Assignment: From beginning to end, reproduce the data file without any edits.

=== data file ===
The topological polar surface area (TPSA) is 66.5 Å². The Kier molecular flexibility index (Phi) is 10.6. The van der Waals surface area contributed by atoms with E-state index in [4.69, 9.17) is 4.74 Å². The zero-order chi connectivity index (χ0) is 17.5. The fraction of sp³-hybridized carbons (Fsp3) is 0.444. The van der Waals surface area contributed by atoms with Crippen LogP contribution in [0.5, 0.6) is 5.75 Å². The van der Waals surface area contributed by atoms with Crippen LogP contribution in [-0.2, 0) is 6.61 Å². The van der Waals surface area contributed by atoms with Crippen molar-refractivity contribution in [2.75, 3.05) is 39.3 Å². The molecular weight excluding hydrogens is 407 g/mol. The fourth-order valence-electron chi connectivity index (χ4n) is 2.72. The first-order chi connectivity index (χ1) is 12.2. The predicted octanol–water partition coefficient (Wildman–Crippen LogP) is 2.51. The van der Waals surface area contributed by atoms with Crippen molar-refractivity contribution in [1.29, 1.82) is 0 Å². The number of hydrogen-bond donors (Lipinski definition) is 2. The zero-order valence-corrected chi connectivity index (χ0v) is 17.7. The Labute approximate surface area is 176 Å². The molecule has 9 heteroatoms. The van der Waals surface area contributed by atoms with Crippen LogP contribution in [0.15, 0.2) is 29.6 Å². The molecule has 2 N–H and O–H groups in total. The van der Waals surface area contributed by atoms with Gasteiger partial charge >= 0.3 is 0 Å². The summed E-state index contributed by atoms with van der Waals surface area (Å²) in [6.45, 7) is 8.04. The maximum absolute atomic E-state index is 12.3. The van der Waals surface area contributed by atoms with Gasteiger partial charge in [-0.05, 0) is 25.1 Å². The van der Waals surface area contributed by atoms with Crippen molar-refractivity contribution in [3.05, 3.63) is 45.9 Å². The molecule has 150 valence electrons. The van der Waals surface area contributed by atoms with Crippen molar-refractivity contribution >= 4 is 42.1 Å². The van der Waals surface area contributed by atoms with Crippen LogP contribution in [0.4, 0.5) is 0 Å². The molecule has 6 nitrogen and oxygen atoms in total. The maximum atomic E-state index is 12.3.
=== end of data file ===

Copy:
The topological polar surface area (TPSA) is 66.5 Å². The Kier molecular flexibility index (Phi) is 10.6. The van der Waals surface area contributed by atoms with E-state index in [4.69, 9.17) is 4.74 Å². The zero-order chi connectivity index (χ0) is 17.5. The fraction of sp³-hybridized carbons (Fsp3) is 0.444. The van der Waals surface area contributed by atoms with Crippen LogP contribution in [0.5, 0.6) is 5.75 Å². The van der Waals surface area contributed by atoms with Crippen LogP contribution in [-0.2, 0) is 6.61 Å². The van der Waals surface area contributed by atoms with Crippen molar-refractivity contribution in [2.75, 3.05) is 39.3 Å². The molecular weight excluding hydrogens is 407 g/mol. The fourth-order valence-electron chi connectivity index (χ4n) is 2.72. The first-order chi connectivity index (χ1) is 12.2. The predicted octanol–water partition coefficient (Wildman–Crippen LogP) is 2.51. The van der Waals surface area contributed by atoms with Crippen molar-refractivity contribution in [1.29, 1.82) is 0 Å². The number of hydrogen-bond donors (Lipinski definition) is 2. The zero-order valence-corrected chi connectivity index (χ0v) is 17.7. The Labute approximate surface area is 176 Å². The molecule has 9 heteroatoms. The van der Waals surface area contributed by atoms with Crippen LogP contribution in [0.15, 0.2) is 29.6 Å². The molecule has 2 N–H and O–H groups in total. The van der Waals surface area contributed by atoms with Gasteiger partial charge >= 0.3 is 0 Å². The summed E-state index contributed by atoms with van der Waals surface area (Å²) in [6.45, 7) is 8.04. The maximum absolute atomic E-state index is 12.3. The van der Waals surface area contributed by atoms with Gasteiger partial charge in [-0.05, 0) is 25.1 Å². The van der Waals surface area contributed by atoms with Crippen molar-refractivity contribution in [3.05, 3.63) is 45.9 Å². The molecule has 150 valence electrons. The van der Waals surface area contributed by atoms with Crippen molar-refractivity contribution >= 4 is 42.1 Å². The van der Waals surface area contributed by atoms with Crippen LogP contribution in [0.4, 0.5) is 0 Å². The molecule has 6 nitrogen and oxygen atoms in total. The maximum atomic E-state index is 12.3.